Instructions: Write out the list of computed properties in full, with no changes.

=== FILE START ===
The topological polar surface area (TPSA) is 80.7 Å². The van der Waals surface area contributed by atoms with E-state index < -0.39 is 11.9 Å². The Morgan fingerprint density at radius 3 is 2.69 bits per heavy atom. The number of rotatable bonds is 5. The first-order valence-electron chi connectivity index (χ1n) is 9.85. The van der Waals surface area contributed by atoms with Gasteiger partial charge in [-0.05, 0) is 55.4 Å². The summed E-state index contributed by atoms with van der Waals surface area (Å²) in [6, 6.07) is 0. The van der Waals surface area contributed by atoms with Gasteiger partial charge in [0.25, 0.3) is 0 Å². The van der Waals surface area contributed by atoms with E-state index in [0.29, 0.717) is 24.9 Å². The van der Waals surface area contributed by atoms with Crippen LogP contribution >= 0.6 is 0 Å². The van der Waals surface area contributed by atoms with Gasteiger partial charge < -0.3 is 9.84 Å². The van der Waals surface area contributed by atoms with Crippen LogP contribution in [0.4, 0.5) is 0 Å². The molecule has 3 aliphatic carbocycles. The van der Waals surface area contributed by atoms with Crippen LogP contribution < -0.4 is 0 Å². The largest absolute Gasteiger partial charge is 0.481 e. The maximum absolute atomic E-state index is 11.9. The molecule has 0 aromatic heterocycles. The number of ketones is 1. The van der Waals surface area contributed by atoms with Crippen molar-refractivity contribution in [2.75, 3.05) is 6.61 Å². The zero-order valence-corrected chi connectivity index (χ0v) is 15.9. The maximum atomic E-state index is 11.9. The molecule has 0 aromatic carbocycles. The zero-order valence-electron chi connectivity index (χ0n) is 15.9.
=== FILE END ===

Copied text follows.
The topological polar surface area (TPSA) is 80.7 Å². The van der Waals surface area contributed by atoms with E-state index < -0.39 is 11.9 Å². The Morgan fingerprint density at radius 3 is 2.69 bits per heavy atom. The number of rotatable bonds is 5. The first-order valence-electron chi connectivity index (χ1n) is 9.85. The van der Waals surface area contributed by atoms with Gasteiger partial charge in [-0.05, 0) is 55.4 Å². The summed E-state index contributed by atoms with van der Waals surface area (Å²) in [6, 6.07) is 0. The van der Waals surface area contributed by atoms with Gasteiger partial charge in [0.25, 0.3) is 0 Å². The van der Waals surface area contributed by atoms with E-state index in [0.29, 0.717) is 24.9 Å². The van der Waals surface area contributed by atoms with Crippen LogP contribution >= 0.6 is 0 Å². The van der Waals surface area contributed by atoms with Gasteiger partial charge < -0.3 is 9.84 Å². The van der Waals surface area contributed by atoms with Crippen LogP contribution in [0.4, 0.5) is 0 Å². The molecule has 3 aliphatic carbocycles. The van der Waals surface area contributed by atoms with Crippen LogP contribution < -0.4 is 0 Å². The largest absolute Gasteiger partial charge is 0.481 e. The maximum absolute atomic E-state index is 11.9. The molecule has 0 aromatic heterocycles. The number of ketones is 1. The van der Waals surface area contributed by atoms with Crippen molar-refractivity contribution in [2.75, 3.05) is 6.61 Å². The zero-order valence-corrected chi connectivity index (χ0v) is 15.9. The maximum atomic E-state index is 11.9. The molecule has 0 aromatic carbocycles. The zero-order valence-electron chi connectivity index (χ0n) is 15.9.